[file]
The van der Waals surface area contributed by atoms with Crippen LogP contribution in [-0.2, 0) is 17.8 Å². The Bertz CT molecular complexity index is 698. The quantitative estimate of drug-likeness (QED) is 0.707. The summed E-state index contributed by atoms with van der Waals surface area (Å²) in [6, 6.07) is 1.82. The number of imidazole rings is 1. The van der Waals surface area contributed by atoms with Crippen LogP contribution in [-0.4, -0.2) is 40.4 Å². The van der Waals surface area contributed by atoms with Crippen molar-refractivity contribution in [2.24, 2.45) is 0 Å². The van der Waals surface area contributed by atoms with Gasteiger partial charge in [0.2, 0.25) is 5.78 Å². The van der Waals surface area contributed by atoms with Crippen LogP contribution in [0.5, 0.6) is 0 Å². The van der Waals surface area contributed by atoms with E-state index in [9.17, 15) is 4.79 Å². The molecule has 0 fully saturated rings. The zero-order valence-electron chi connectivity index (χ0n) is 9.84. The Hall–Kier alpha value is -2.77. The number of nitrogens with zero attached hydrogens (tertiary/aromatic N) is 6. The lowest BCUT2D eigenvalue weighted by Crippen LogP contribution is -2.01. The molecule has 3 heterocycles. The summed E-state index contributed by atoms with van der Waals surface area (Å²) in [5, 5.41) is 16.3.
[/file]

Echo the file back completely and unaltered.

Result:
The van der Waals surface area contributed by atoms with Crippen LogP contribution in [-0.2, 0) is 17.8 Å². The Bertz CT molecular complexity index is 698. The quantitative estimate of drug-likeness (QED) is 0.707. The summed E-state index contributed by atoms with van der Waals surface area (Å²) in [6, 6.07) is 1.82. The number of imidazole rings is 1. The van der Waals surface area contributed by atoms with Crippen LogP contribution in [-0.4, -0.2) is 40.4 Å². The van der Waals surface area contributed by atoms with Crippen molar-refractivity contribution in [2.24, 2.45) is 0 Å². The van der Waals surface area contributed by atoms with Gasteiger partial charge in [0.2, 0.25) is 5.78 Å². The van der Waals surface area contributed by atoms with Crippen LogP contribution in [0.5, 0.6) is 0 Å². The van der Waals surface area contributed by atoms with E-state index in [9.17, 15) is 4.79 Å². The molecule has 0 fully saturated rings. The zero-order valence-electron chi connectivity index (χ0n) is 9.84. The Hall–Kier alpha value is -2.77. The number of nitrogens with zero attached hydrogens (tertiary/aromatic N) is 6. The lowest BCUT2D eigenvalue weighted by Crippen LogP contribution is -2.01. The molecule has 3 heterocycles. The summed E-state index contributed by atoms with van der Waals surface area (Å²) in [5, 5.41) is 16.3.